This has been an incredibly exciting past few days in the world of scientific research. For those unfamiliar, the 2020 Nobel Prize winners are set to be announced this week; as of today’s writing on October 7th, 2020, three sets of award winners have already been unveiled in medicine, physics, and chemistry. Today, we’ll take a closer look at the backgrounds and distinguished research of the laureates in medicine.
On October 5th, the 2020 Nobel Prize in Medicine was jointly awarded to scientists Harvey J. Alter, Michael Houghton, and Charles M. Rice, attributed to their contributions towards the discovery of the hepatitis C virus. An interesting point to note about the trio’s joint award—it was officially written in the statutes of the Nobel Foundation that, “In no case may a prize amount be divided between more than three persons”. This limit, which was not explicitly called for by Albert Nobel in his will that established the Nobel Foundation, has often been a point of contention. Major breakthroughs and seminal discoveries in research regularly require the collaboration of various groups of scientists and colleagues. All, of course, deserving of recognition. Michael Houghton in his Nobel acceptance speech remarked that, “Great science, often, is a group of people and I think going forward we somehow need to acknowledge that”. With calls for an increased scope of recognition growing louder, it’s possible that we may see prizes awarded to larger collaborations in the future. This would require navigating the delicate balance between providing recognition to the deserving while ensuring that the prestige of the award is not diluted.
Harvey J. Alter
Photo courtesy of the National Institute of Health.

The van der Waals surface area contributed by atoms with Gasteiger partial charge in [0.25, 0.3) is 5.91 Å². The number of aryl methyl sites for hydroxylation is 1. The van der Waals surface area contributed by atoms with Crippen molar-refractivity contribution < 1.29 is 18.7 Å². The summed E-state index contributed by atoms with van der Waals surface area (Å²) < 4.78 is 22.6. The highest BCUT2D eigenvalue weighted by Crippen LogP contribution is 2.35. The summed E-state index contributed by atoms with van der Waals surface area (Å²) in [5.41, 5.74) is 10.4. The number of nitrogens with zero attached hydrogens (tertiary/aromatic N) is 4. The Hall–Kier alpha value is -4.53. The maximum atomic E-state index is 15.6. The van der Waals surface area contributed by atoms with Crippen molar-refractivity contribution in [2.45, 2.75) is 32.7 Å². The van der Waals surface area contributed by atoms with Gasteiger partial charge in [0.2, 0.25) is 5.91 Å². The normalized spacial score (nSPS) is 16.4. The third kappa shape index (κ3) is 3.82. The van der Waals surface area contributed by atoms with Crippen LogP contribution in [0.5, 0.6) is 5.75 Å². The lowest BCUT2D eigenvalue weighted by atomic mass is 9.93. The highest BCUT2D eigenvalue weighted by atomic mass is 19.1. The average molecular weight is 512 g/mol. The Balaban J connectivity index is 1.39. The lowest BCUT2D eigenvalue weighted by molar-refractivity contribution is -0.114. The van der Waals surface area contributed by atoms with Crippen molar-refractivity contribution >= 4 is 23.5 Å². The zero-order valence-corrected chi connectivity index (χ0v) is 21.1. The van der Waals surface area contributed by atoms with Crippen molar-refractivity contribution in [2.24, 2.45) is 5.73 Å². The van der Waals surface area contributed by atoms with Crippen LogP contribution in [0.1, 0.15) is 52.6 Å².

Harvey Alter’s contribution to the discovery of hepatitis C began in the mid-1970s when he studied the transmission of liver inflammation (hepatitis) stemming from blood transfusions. Prior studies had identified the hepatitis A and B viruses as potential causes. From his research, however, Alter demonstrated that most of these post-transfusion cases were in fact not due to the hepatitis A or B viruses, but rather were attributed to a new form of the virus that he and his team initially dubbed “non-A, non-B hepatitis (NANBH)”. To make this determination, he and his team had drawn blood from NANBH specimens and injected it into chimpanzees. After 14 weeks, Alter and his team discovered that the chimpanzees showed elevated liver values during routine tests, indicating the presence of a virus.
Later work, done in 1988 by Alter and his research group, confirmed the new hepatitis virus by verifying its presence in a previously stored panel of NANBH samples. In 2008, Alter was appointed as an NIH Distinguished Investigator, one of only 23 NIH scientists to receive this designation. Today, he continues to serve as a Senior Scholar at the National Institute of Health’s Clinical Center, with his research focused on transfusion medicine.
Photo courtesy of Richard Siemens/University of Alberta.